One crewman was airlifted to hospital with a worrying head injury, four more were treated in the local hospital, three classes, the Mermaids, the Sunbeams and the Sonars, abandoned any hope of racing before even trying as Aberdeen Cowes week served up another spicy goulash of wind and waves.
But the centenarian X One Designs said to hell with the weather and were sent flying eastwards down the Solent by the Princess Royal at, for them, the early wake up time of 10.00am.
No-one is going to complain about drifting around aimlessly this week and especially Andrew Shaw, who notched up his third win of the week in the Xs. Phoenix clearly revels in a breeze.
Still behind him there were 18 retirements and two dismastings as an entry list of 145 charged around a mixture of softer and safer inflated racing marks and rather more boat-threatening steel navigational marks.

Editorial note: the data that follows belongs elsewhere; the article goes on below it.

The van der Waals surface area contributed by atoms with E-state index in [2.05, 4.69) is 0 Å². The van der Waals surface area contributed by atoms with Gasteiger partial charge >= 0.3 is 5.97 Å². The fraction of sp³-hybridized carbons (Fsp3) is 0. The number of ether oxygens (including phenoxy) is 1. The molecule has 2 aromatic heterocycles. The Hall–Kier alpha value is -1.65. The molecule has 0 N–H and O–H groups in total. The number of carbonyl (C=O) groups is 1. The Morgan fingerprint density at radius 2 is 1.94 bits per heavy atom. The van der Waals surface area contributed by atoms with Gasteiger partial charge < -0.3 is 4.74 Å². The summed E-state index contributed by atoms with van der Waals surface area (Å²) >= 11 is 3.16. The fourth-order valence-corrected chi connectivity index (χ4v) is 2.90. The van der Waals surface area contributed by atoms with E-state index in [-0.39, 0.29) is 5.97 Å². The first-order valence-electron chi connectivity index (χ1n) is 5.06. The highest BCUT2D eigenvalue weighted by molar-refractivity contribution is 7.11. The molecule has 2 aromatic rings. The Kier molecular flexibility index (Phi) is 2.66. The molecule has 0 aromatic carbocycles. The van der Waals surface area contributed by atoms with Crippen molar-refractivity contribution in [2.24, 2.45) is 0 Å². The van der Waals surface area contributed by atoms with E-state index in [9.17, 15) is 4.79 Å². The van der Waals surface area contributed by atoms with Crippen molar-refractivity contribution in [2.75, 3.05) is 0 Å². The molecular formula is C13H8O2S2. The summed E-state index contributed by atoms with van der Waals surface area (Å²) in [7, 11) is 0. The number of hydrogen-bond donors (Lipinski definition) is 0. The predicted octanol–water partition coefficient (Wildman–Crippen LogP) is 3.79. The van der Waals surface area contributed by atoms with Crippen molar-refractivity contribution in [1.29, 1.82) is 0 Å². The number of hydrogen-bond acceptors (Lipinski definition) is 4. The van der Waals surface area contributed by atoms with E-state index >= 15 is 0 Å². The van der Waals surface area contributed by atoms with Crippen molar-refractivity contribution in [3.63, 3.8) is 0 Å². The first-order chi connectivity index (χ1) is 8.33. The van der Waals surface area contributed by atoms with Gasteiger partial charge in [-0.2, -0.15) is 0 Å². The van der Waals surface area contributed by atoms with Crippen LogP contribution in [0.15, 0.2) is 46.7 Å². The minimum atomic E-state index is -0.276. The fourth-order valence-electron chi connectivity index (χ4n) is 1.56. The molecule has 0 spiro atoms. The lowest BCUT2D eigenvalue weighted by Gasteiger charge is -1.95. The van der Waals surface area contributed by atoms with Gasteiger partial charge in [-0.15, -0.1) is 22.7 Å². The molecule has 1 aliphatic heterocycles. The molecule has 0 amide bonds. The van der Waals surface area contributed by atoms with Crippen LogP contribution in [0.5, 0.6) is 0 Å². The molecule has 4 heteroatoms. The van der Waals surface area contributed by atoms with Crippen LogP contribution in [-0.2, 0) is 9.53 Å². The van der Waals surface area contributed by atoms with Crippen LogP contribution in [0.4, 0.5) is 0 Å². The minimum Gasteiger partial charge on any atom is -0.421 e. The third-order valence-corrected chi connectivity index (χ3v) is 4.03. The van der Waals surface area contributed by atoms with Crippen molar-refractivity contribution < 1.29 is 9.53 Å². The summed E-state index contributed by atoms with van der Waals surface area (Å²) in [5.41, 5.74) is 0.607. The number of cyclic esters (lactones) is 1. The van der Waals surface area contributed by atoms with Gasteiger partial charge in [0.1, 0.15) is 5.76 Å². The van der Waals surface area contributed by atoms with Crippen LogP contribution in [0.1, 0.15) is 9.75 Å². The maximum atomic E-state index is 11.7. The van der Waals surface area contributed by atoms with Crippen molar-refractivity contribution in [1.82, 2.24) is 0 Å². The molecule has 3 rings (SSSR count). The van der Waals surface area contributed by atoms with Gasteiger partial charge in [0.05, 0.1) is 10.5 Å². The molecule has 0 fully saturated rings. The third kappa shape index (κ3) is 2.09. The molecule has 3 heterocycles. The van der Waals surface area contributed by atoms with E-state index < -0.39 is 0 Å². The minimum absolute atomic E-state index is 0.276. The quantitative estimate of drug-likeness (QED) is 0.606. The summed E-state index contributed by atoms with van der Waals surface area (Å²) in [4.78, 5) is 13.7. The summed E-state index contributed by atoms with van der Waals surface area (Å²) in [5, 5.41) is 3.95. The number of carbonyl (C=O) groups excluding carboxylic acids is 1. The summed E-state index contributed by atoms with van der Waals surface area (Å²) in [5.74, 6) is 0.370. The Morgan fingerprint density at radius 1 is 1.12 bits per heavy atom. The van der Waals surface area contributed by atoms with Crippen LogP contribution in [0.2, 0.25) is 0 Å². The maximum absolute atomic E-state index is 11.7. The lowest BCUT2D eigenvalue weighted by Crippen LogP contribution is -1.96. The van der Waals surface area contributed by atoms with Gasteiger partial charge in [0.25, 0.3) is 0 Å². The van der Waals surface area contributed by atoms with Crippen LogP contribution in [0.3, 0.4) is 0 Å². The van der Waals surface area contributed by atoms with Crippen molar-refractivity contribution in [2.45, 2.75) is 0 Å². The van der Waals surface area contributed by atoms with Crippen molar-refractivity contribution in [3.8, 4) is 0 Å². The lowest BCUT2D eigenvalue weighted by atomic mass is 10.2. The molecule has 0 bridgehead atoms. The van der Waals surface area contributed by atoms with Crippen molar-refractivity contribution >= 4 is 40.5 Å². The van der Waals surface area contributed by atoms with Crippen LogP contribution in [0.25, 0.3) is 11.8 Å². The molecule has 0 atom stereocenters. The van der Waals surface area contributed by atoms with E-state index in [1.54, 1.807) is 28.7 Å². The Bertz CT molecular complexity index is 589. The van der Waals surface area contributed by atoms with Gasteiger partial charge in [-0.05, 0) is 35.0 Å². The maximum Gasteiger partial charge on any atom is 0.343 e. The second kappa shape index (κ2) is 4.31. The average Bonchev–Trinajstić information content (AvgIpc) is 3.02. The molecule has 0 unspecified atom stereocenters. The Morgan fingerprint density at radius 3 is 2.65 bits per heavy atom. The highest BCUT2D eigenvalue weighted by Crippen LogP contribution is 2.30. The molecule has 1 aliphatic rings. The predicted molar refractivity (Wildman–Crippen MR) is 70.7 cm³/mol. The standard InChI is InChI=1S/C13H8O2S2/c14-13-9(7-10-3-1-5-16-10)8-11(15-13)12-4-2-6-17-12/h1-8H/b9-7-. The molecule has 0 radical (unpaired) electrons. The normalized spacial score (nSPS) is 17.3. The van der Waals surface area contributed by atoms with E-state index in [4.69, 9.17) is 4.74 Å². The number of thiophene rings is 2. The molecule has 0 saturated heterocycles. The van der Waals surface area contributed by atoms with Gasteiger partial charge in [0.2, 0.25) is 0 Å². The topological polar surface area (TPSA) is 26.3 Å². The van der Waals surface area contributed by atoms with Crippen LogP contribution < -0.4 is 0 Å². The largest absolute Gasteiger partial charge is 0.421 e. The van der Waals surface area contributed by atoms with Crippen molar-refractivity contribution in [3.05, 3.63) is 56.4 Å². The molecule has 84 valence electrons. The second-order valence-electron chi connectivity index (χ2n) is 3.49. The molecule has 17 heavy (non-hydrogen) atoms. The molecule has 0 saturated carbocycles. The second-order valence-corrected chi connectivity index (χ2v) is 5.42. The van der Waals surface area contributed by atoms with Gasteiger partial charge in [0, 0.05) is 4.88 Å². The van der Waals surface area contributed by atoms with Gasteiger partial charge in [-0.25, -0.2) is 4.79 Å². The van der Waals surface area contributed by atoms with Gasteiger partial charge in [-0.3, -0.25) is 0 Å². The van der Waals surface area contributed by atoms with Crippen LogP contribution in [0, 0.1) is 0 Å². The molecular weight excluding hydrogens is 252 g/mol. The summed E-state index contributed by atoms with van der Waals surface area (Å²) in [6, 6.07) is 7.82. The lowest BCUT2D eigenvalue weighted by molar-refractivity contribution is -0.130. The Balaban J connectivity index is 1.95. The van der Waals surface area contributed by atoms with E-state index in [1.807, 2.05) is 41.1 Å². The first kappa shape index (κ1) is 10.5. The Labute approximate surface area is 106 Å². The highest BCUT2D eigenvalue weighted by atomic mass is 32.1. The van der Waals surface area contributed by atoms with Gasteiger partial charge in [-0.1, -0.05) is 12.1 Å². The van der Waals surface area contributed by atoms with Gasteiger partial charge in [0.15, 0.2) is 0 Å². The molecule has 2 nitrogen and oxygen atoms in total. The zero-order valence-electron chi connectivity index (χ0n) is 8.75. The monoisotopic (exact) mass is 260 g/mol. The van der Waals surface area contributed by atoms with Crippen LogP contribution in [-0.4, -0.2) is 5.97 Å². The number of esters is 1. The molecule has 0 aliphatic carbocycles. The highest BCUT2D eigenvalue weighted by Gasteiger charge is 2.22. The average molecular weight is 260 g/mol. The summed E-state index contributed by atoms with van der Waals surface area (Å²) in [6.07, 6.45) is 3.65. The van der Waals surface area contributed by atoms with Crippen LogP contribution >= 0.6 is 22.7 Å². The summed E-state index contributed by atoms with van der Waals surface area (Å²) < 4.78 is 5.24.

In the big boat series, the American George David’s 100-foot Rambler at least turned out, which meant he clinched the private little big boat war, having lost on the other two occasions to Niklas Zennström’s 72-foot Rán.
Mike Bartholomew notched up another IRC handicap class one win in his 40-foot Tokoloshe to add to his Britannia Cup win, as did Ray Rouse’s Blanco in a Contessa 32 fleet in its 40th birthday year.
The Extreme Sailing Series again had to split the fleet in two to avoid too much carnage but conditions were again good in Cascais as AC45 wing-powered catamarans laid on a mix of fleet and match racing.
In Weymouth, Nick Dempsey won the silver in the windsurfers, pipped by just one point by Dorian van Rijsselberge of the Netherlands, and women’s counterpart Bryony Shaw won bronze.
The 49er pairing of Stevie Morrison and Ben Rhodes have held on to their fourth position but have slipped further away from the bronze medal slot with two more races ahead of the medal race. But Hannah Mills and Saskia Clark go into the women’s 470 medal race leading by one point from Japan’s Ai Kondo and Wakato Tabata.Reuse content